On Yasser Arafat, polonium, and the possibility of poisoning

Palestinian women react to the news of the death of Palestinian leader Yasser Arafat on Nov. 11, 2004, in Gaza City, Gaza Strip. Getty

Yasser Arafat, the longtime leader of the Palestinian nationalism movement, died almost a decade ago, in late 2004. There is still no independent country for Palestinians, but Arafat's symbolism continues to grip the Mideast, something made evident by the recent controversy around his death.

In July 2012, the Qatar-based news network Al Jazeera had several of Arafat's key belongings from the time of his death sent to a lab in France for tests at the request of his widow, and "results revealed they contained abnormal levels of polonium; a rare, highly radioactive element."

His body was exhumed by his family from the West Bank mausoleum it had rested in shortly after the Al Jazeera report was published, and more of his personal items were collected for testing by three separate international teams of scientists and experts from Switzerland, France and Russia. Last week, one of those groups of scientists wrote in the British medical journal The Lancet claimed that their findings "supported the possibility" of some of the initial claims.

The implication is of course that his family and supporters believe he was poisoned by a rare substance which a very small number of countries -- one of which just happens to be his life-long enemy, Israel -- possess.

A closer look at the Lancet article (though it's behind a paywall) leaves any definitive conclusion elusive.

According to the Guardian, the report in The Lancet does support "the possibility of Arafat's poisoning with polonium-210" after traces were found in his personal items. However, the scientists added: "Although the absence of myelosuppression [bone marrow deficiency] and hair loss does not favour acute radiation syndrome, symptoms of nausea, vomiting, fatigue, diarrhoea, and anorexia, followed by hepatic and renal failures, might suggest radioactive poisoning."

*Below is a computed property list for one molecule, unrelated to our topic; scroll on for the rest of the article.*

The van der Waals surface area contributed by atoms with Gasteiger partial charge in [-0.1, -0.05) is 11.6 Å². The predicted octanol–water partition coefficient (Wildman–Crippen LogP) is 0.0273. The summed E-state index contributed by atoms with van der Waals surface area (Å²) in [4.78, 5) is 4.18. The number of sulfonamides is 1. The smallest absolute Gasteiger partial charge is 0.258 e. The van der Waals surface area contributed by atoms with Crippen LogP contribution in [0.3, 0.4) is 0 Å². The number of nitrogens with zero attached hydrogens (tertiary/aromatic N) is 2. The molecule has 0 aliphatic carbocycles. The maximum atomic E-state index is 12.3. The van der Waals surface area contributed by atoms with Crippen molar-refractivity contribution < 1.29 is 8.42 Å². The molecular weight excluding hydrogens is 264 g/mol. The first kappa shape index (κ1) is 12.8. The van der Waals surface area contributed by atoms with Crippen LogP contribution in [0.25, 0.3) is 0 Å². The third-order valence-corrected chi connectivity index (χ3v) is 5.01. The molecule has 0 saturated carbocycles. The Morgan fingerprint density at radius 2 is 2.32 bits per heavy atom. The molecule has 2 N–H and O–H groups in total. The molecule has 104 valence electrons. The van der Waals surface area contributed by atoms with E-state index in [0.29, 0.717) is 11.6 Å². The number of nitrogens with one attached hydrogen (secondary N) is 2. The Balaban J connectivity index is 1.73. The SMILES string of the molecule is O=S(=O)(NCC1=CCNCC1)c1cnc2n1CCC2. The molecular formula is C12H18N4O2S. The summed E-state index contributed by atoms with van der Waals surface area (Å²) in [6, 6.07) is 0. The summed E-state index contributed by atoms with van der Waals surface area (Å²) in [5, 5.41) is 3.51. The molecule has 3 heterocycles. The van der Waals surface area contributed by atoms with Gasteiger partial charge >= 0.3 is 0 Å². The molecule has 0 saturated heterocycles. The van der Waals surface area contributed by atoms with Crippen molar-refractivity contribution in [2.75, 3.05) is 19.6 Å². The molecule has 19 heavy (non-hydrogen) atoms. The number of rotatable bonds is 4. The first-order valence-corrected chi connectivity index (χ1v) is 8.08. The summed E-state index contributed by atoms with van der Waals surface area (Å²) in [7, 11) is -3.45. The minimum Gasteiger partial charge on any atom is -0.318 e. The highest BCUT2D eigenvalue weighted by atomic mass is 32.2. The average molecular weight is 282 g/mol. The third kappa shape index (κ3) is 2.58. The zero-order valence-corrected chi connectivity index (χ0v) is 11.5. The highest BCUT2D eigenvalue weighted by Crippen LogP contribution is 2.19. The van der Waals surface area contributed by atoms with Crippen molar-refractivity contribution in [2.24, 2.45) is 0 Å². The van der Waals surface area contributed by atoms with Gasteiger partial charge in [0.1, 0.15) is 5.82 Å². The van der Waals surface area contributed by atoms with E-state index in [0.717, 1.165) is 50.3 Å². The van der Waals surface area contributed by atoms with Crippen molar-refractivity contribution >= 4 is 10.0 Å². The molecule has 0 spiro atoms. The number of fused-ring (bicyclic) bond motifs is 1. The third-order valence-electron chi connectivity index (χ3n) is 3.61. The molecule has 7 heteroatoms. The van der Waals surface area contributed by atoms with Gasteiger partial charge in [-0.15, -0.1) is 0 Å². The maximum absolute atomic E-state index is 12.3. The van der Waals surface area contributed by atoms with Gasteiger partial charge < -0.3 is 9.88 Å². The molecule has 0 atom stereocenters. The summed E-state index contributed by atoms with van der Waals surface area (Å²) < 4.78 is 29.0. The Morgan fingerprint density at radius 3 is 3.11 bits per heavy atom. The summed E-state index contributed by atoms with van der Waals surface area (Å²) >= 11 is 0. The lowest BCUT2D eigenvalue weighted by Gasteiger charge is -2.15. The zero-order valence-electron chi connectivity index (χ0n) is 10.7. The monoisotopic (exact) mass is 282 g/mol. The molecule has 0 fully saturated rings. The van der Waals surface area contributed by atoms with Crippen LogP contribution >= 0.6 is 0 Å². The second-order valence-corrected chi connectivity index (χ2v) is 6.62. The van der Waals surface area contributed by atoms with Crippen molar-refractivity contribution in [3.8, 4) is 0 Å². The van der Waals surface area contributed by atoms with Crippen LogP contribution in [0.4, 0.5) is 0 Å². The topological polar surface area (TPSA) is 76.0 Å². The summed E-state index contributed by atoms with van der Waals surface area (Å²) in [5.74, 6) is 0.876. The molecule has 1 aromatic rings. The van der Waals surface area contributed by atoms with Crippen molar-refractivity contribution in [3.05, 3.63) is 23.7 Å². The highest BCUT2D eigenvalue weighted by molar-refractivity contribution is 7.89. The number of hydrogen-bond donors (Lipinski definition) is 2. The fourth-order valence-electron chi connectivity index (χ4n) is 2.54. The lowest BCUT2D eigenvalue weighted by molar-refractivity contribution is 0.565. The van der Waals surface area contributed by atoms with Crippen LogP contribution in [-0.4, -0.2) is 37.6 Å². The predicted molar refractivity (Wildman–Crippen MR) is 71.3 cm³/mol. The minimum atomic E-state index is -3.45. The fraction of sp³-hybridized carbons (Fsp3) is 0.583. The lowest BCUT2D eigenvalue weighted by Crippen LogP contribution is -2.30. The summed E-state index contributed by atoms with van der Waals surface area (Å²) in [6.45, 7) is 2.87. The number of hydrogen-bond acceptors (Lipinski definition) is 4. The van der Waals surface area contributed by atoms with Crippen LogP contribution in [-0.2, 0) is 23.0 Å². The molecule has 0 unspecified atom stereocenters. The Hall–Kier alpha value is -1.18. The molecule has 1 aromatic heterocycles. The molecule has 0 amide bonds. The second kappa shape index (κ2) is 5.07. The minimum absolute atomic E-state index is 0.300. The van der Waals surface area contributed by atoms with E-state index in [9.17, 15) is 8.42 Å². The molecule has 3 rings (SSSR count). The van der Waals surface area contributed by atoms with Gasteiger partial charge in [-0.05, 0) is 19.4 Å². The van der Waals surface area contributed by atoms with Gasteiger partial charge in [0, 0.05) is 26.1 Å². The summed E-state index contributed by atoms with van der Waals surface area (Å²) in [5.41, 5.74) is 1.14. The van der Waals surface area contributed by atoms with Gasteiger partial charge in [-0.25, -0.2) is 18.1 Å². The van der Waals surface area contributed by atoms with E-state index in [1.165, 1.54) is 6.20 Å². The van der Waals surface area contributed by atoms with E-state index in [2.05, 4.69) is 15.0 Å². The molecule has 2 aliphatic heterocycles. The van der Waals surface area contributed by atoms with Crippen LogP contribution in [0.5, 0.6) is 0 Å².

The scientists said they had examined in total 75 samples taken from Arafat's personal belongings, about half of which were provided by Arafat's widow, likely from his mausoleum remains. The other half were taken from "samples of cotton clothing that had been kept in an attic for 10 years and protected from dust," according to Agence France Presse.

In addition, Reuters reports the head of a Russian forensics agency said on Tuesday that samples they tested revealed no traces of radioactive polonium, citing a Russian news agency. However, "the government scientific body later denied that it had made any official statement about the research, saying only that it had handed its results to the Russian Foreign Ministry."

The Lancet article, titled "Improving forensic investigation for polonium poisoning," appears to be more directly related to its headline. Polonium-210 has "a half-life of 138.4 days, which means that what they found was breakdown products of that decay rather than the element itself," according to Wired.

The scientific article goes on to recommend an immediate autopsy in the case of suspected polonium poisoning, something Arafat's widow declined to do in 2004. The final analysis by three teams of scientists on Arafat's belongings was expected earlier this year. The delay in the final analysis is as yet unexplained.

  • Joshua Norman

    Joshua Norman is a Senior Editor at CBSNews.com.

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